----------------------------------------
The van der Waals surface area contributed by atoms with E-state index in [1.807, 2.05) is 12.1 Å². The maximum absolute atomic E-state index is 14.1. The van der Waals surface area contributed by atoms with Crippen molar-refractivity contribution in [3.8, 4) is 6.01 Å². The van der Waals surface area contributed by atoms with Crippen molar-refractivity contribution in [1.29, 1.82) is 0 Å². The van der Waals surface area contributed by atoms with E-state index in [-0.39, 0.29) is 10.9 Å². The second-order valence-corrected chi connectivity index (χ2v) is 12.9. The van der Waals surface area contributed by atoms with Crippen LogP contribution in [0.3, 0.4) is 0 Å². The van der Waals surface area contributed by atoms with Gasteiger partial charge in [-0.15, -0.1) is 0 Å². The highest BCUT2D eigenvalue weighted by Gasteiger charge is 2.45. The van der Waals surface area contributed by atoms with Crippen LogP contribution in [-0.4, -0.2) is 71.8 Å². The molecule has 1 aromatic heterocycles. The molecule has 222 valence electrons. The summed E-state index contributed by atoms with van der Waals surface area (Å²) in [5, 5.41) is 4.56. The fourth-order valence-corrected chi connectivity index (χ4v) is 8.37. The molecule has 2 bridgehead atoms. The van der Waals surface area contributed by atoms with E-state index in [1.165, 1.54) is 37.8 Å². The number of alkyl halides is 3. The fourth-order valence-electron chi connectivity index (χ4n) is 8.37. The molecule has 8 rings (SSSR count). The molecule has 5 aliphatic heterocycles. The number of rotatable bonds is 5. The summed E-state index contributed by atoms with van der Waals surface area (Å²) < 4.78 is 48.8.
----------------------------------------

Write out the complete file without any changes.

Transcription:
The van der Waals surface area contributed by atoms with E-state index in [1.807, 2.05) is 12.1 Å². The maximum absolute atomic E-state index is 14.1. The van der Waals surface area contributed by atoms with Crippen molar-refractivity contribution in [3.8, 4) is 6.01 Å². The van der Waals surface area contributed by atoms with Crippen molar-refractivity contribution in [1.29, 1.82) is 0 Å². The van der Waals surface area contributed by atoms with E-state index in [-0.39, 0.29) is 10.9 Å². The second-order valence-corrected chi connectivity index (χ2v) is 12.9. The van der Waals surface area contributed by atoms with Crippen LogP contribution in [0.3, 0.4) is 0 Å². The van der Waals surface area contributed by atoms with Gasteiger partial charge in [-0.15, -0.1) is 0 Å². The highest BCUT2D eigenvalue weighted by Gasteiger charge is 2.45. The van der Waals surface area contributed by atoms with Crippen LogP contribution in [-0.4, -0.2) is 71.8 Å². The molecule has 1 aromatic heterocycles. The molecule has 222 valence electrons. The summed E-state index contributed by atoms with van der Waals surface area (Å²) in [5, 5.41) is 4.56. The fourth-order valence-corrected chi connectivity index (χ4v) is 8.37. The molecule has 2 bridgehead atoms. The van der Waals surface area contributed by atoms with E-state index in [1.165, 1.54) is 37.8 Å². The number of alkyl halides is 3. The fourth-order valence-electron chi connectivity index (χ4n) is 8.37. The molecule has 8 rings (SSSR count). The molecule has 5 aliphatic heterocycles. The number of rotatable bonds is 5. The summed E-state index contributed by atoms with van der Waals surface area (Å²) < 4.78 is 48.8.